The author expresses concern over the rampant use of rough-neck techniques for recovery of tax dues. Despite severe reprimand by Courts, there is no improvement in the Department’s behaviour muses the author. The author advises the department to adopt Chanakya’s techniques for recovery and assures that this will benefit the department in the long run
The DTC 2010 has had its fair share of criticism. Before DTC 2010 is steam-rolled into Law, its detractors have a last chance to voice their grievances before a Select Committee which promises to look into all issues objectively. The author urges all tax payers to make the most of this opportunity and starts off by listing a litany of grievances
The Author rues that the Direct Tax Code 2010 is a golden opportunity gone waste. What could have been a revolutionary exercise in tax reforms has been reduced to a pedestrian re-numbering of sections, agonizes the author. But, eternal optimist that he is, all is not lost, says the author and sets out an 11-point agenda to salvage the DTC 2010. Is the draftsman listening?
The author argues that non-residents dread the ‘Force of Attraction’ rule in Double Taxation Avoidance Agreements because it permits the taxation of income arising outside the Contracting State. The ‘Force of Attraction’ rule can also create an anomalous situation where an assessee may be better off under the domestic law than under the tax-treaty law, says the author
The Finance Minister publicly expressed his anguish at the mounting number of frivolous cases filed by the department which are choking the Courts. The author, a public-spirited citizen ever eager to help the FM in such matters, puts on his thinking cap and formulates a 12-point agenda to cure the malaise. If implemented in real earnest, the mindless filing of departmental appeals will cease, assures the author. Is the FM listening?
However, the larger issue that still remains to be addressed is the gross negligence by the department in filing appeals to the High Court. It is common experience that even in matters involving huge revenue implications, appeals are routinely filed after a gross delay. The delay is not just a few days or weeks but several months and even years! Several appeals are dismissed because the officer concerned cannot even think of reasons to justify the delay on his part. Imagine the loss to the public exchequer!
Finance Bill 2010: Judgement of the Supreme Court in Ishikawajima-Harima Heavy Industries 288 ITR 408 superseded by the Explanation to section 9 (1) (vii)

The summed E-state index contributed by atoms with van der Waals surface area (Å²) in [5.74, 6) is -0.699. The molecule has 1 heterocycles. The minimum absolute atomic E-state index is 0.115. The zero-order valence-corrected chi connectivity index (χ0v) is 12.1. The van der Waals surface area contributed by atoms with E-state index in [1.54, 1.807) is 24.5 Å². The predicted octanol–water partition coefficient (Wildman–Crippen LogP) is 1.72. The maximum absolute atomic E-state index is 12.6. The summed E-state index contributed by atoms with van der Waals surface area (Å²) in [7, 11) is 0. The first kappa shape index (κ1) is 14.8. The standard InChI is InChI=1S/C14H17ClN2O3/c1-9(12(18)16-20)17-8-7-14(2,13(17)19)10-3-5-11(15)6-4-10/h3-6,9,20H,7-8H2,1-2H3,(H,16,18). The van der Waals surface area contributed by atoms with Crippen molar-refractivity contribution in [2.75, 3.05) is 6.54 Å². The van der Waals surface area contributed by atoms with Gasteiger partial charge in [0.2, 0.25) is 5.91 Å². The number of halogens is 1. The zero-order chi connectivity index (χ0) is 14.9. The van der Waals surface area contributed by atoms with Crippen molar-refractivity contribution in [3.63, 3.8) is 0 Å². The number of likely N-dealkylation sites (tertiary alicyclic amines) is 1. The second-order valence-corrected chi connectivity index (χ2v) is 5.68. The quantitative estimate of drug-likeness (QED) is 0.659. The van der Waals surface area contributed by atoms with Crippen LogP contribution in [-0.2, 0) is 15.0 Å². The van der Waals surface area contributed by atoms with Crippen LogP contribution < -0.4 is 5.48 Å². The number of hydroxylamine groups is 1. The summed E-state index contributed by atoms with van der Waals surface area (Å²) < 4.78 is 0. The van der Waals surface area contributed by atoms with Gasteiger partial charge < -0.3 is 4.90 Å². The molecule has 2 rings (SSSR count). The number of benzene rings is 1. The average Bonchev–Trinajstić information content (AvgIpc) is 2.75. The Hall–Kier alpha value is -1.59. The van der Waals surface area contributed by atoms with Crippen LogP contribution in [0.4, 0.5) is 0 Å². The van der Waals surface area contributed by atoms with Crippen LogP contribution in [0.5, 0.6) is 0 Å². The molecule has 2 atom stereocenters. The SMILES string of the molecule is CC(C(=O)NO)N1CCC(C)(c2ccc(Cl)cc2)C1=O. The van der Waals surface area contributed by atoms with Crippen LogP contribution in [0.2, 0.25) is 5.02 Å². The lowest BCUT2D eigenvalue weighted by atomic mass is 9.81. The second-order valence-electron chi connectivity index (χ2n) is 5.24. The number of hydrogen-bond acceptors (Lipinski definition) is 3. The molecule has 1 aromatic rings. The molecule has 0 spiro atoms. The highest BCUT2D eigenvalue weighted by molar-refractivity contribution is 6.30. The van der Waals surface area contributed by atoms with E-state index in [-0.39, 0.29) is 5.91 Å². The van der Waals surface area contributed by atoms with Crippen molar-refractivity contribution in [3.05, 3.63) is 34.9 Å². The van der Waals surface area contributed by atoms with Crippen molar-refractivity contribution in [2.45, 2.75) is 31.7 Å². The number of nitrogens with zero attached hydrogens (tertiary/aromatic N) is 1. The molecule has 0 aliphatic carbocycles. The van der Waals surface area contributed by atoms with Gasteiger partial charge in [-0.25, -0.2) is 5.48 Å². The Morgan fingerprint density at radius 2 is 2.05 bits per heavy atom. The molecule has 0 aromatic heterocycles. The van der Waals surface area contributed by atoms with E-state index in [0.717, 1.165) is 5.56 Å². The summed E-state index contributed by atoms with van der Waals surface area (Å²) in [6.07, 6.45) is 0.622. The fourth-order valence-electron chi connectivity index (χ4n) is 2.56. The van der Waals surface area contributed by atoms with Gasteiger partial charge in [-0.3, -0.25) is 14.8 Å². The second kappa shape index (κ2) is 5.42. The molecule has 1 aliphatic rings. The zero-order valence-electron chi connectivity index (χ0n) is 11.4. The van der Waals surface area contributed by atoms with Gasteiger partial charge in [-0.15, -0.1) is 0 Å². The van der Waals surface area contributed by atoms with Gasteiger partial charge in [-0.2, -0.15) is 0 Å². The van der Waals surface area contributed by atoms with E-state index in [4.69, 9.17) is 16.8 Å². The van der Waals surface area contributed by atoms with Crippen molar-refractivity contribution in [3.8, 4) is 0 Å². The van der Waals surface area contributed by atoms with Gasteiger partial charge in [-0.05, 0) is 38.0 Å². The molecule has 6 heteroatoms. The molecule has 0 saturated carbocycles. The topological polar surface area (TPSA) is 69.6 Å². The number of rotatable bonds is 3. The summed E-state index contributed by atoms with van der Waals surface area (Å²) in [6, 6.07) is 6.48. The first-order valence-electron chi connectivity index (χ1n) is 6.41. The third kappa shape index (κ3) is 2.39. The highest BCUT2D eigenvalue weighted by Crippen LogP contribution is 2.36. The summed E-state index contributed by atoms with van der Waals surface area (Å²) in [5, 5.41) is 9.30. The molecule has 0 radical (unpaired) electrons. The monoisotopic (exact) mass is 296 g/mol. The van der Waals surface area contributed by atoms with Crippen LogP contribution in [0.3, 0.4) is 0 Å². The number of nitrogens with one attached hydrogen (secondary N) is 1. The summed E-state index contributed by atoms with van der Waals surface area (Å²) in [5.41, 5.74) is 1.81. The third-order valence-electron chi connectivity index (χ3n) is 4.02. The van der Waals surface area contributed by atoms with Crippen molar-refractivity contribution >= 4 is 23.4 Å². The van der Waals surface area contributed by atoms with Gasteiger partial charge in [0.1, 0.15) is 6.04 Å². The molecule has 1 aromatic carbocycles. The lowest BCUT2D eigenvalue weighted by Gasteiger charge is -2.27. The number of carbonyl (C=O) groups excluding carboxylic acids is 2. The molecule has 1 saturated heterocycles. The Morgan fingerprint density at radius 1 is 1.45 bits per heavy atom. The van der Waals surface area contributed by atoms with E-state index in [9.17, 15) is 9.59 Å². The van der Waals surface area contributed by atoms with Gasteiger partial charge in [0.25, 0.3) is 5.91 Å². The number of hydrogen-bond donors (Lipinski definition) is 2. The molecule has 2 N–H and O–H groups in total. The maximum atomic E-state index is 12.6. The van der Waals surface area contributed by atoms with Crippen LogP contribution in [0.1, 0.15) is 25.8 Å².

The author is full of appreciation at the stellar roles played by the ITAT and the Bombay High Court in reducing arrears. He argues that the dwindling pendency of matters has rendered the concept of the NTT redundant. He makes out a strong case for increasing the role of the ITAT by making non-appeallable orders appeallable to the ITAT
“Higher wisdom has to prevail over better wisdom” is the mantra judges mumble when they are forced to follow a precedent that they don’t quite agree with. However, judges do find ways of getting out of having to follow a judgement of a higher court. The latest salvo on this front is the Third Member judgement in Kanel Oil which shows that a High Court judgement, though superior in status to the Tribunal, may have to yield to the latter. In this case, the Bench was faced with a piquant situation. It had to decide whether an assessee liable to pay Minimum Alternate Tax (“MAT”) under section 115JA of the Act was also liable to pay advance tax under sections 234B and 234C for default in paying advance tax. The issue as such was covered against the assessee by the decision of the Special Bench in Ashima Syntex 117 ITD 1 but the assessee must have been very smug during the hearing because there was a subsequent judgement of the Bombay High Court in Snowcem India 313 ITR 170 which held, following the judgement of the Supreme Court in Kwality Biscuits 284 ITR 434, that assessees paying tax on book profits u/s 115JA were not liable to pay advance tax. The Judicial Member did oblige and decided in favour of the assessee by following the judgement of the Bombay High Court. However, the Accountant Member wrote a detailed dissenting judgement and followed the judgement of the Special Bench. This is how the matter landed up before the Third Member.
Circular No. 23 dated 23rd July 1969 held the fort valiantly for 40 years but in the end met an unceremonious death. The Circular, issued in an era where fair play was still respected, was a masterful analysis of section 9 which provided a tax liability on non-residents from income accruing or arising through or from business connection in India. The Circular was essentially a series of illustrative instances and guidelines designed to guide befuddled taxpayers from the labyrinth of tax laws. Written in a simple and easy-to-understand style, it told you in clear terms whether your transaction was taxable or not and the reasons for the same.